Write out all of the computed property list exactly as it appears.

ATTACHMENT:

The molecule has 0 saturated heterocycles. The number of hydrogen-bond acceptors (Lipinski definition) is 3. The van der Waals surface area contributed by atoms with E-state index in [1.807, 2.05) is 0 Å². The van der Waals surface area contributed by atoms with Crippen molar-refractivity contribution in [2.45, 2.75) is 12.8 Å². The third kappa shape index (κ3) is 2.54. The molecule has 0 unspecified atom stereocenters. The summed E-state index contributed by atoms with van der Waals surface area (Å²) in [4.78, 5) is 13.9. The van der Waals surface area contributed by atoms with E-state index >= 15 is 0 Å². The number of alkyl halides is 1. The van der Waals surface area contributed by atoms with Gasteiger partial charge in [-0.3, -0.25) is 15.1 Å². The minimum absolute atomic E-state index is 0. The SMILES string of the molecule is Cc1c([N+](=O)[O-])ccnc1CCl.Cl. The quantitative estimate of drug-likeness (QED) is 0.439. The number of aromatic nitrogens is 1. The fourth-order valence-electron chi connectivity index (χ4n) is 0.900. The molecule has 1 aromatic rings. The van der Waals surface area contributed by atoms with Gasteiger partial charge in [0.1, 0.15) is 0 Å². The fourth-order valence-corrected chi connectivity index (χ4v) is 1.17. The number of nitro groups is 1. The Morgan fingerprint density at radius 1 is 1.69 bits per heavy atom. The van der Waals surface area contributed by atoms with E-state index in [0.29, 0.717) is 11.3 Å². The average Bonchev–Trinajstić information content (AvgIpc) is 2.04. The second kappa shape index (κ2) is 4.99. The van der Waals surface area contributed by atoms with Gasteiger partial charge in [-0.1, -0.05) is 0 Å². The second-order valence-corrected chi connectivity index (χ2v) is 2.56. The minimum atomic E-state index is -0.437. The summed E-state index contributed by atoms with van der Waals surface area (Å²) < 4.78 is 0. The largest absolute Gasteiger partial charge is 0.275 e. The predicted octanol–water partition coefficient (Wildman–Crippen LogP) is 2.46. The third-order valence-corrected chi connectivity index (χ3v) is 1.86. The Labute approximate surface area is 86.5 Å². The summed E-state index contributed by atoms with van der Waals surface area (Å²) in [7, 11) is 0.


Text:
The molecule has 0 saturated heterocycles. The number of hydrogen-bond acceptors (Lipinski definition) is 3. The van der Waals surface area contributed by atoms with E-state index in [1.807, 2.05) is 0 Å². The van der Waals surface area contributed by atoms with Crippen molar-refractivity contribution in [2.45, 2.75) is 12.8 Å². The third kappa shape index (κ3) is 2.54. The molecule has 0 unspecified atom stereocenters. The summed E-state index contributed by atoms with van der Waals surface area (Å²) in [4.78, 5) is 13.9. The van der Waals surface area contributed by atoms with E-state index >= 15 is 0 Å². The number of alkyl halides is 1. The van der Waals surface area contributed by atoms with Gasteiger partial charge in [-0.3, -0.25) is 15.1 Å². The minimum absolute atomic E-state index is 0. The SMILES string of the molecule is Cc1c([N+](=O)[O-])ccnc1CCl.Cl. The quantitative estimate of drug-likeness (QED) is 0.439. The number of aromatic nitrogens is 1. The fourth-order valence-electron chi connectivity index (χ4n) is 0.900. The molecule has 1 aromatic rings. The van der Waals surface area contributed by atoms with Gasteiger partial charge in [0.1, 0.15) is 0 Å². The fourth-order valence-corrected chi connectivity index (χ4v) is 1.17. The number of nitro groups is 1. The Morgan fingerprint density at radius 1 is 1.69 bits per heavy atom. The van der Waals surface area contributed by atoms with E-state index in [0.29, 0.717) is 11.3 Å². The average Bonchev–Trinajstić information content (AvgIpc) is 2.04. The second kappa shape index (κ2) is 4.99. The van der Waals surface area contributed by atoms with Gasteiger partial charge in [-0.1, -0.05) is 0 Å². The second-order valence-corrected chi connectivity index (χ2v) is 2.56. The minimum atomic E-state index is -0.437. The summed E-state index contributed by atoms with van der Waals surface area (Å²) < 4.78 is 0. The largest absolute Gasteiger partial charge is 0.275 e. The predicted octanol–water partition coefficient (Wildman–Crippen LogP) is 2.46. The third-order valence-corrected chi connectivity index (χ3v) is 1.86. The Labute approximate surface area is 86.5 Å². The summed E-state index contributed by atoms with van der Waals surface area (Å²) in [7, 11) is 0.